Interior Secretary Haaland announces $25 million for Denali Park Road

A slumping section of a gravel mountainside road
The Pretty Rocks landslide on Sept. 16, 2021. The displacement of approximately 14 vertical feet seen below the person standing on the stable road surface (for scale) occurred over two weeks following the cessation of maintenance and road use on September 2, 2021. (NPS photo)

Twenty-five million dollars have been set aside for repair work to address landslide issues with the Park Road in Denali National Park and Preserve.

An area known as Pretty Rocks, about forty-five miles in on the Park Road, has seen an accelerating landslide in recent years. By last summer, shifting earth was causing the road to move more than half an inch per day.

Park officials have tried to keep up with maintaining the road. In 2019, there were a few short-term closures for maintenance. In 2020, the road was able to stay open all season. But in 2020, the deteriorating situation led the National Park Service to close the road in late August for the remainder of the season.

Last fall, the Park Service set up a page detailing the issues at Pretty Rocks. That page says climate change is a likely contributor to the current problems, and continued use of the Park Road west of Pretty Rocks would require new, more expensive methods.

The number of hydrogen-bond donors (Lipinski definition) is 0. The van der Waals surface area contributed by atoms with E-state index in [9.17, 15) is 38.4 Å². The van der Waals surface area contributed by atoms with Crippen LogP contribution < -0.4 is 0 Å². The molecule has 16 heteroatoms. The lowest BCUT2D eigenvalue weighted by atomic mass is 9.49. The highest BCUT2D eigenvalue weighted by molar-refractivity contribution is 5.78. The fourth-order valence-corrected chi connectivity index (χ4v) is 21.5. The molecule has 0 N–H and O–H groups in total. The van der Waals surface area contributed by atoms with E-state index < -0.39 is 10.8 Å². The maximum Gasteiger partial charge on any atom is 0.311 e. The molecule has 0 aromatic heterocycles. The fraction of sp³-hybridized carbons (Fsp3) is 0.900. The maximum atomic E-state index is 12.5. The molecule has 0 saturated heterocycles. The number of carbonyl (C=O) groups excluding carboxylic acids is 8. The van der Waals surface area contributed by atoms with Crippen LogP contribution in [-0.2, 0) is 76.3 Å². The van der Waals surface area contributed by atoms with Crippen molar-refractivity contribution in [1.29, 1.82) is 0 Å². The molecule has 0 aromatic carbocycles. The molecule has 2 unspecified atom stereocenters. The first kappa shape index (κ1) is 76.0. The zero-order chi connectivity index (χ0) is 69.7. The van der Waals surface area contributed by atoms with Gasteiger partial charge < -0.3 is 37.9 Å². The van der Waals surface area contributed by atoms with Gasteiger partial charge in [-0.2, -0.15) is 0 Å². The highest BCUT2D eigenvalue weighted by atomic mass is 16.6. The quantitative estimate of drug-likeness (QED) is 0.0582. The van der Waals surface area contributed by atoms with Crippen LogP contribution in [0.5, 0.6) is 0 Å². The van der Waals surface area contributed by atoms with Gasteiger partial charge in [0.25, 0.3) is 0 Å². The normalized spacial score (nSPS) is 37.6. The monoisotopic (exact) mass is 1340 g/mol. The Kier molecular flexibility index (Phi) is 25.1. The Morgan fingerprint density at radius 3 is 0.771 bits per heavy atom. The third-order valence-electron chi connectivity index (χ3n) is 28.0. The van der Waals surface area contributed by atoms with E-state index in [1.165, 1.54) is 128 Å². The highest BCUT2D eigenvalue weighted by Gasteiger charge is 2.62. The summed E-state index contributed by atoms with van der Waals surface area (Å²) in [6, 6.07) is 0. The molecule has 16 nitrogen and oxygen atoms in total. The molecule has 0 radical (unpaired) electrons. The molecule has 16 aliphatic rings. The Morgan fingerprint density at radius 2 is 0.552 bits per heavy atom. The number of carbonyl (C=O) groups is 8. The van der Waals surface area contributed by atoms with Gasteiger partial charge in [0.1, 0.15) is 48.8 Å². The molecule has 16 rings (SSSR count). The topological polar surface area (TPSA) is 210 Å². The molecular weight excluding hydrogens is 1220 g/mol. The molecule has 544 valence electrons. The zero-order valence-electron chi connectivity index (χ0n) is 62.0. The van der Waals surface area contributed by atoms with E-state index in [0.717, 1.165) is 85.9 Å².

Now the National Park Service is looking at building a bridge over the landslide.

On Thursday, U.S. Secretary of the Interior Deb Haaland announced that $25 million from the recently passed bipartisan infrastructure bill will be used to make the needed changes. All three members of Alaska’s congressional delegation applauded the funds being dedicated to Denali National Park.

Before bridge construction can begin, the project must go through an environmental assessment process. That assessment allows for a public comment period, which is open until Feb. 13.

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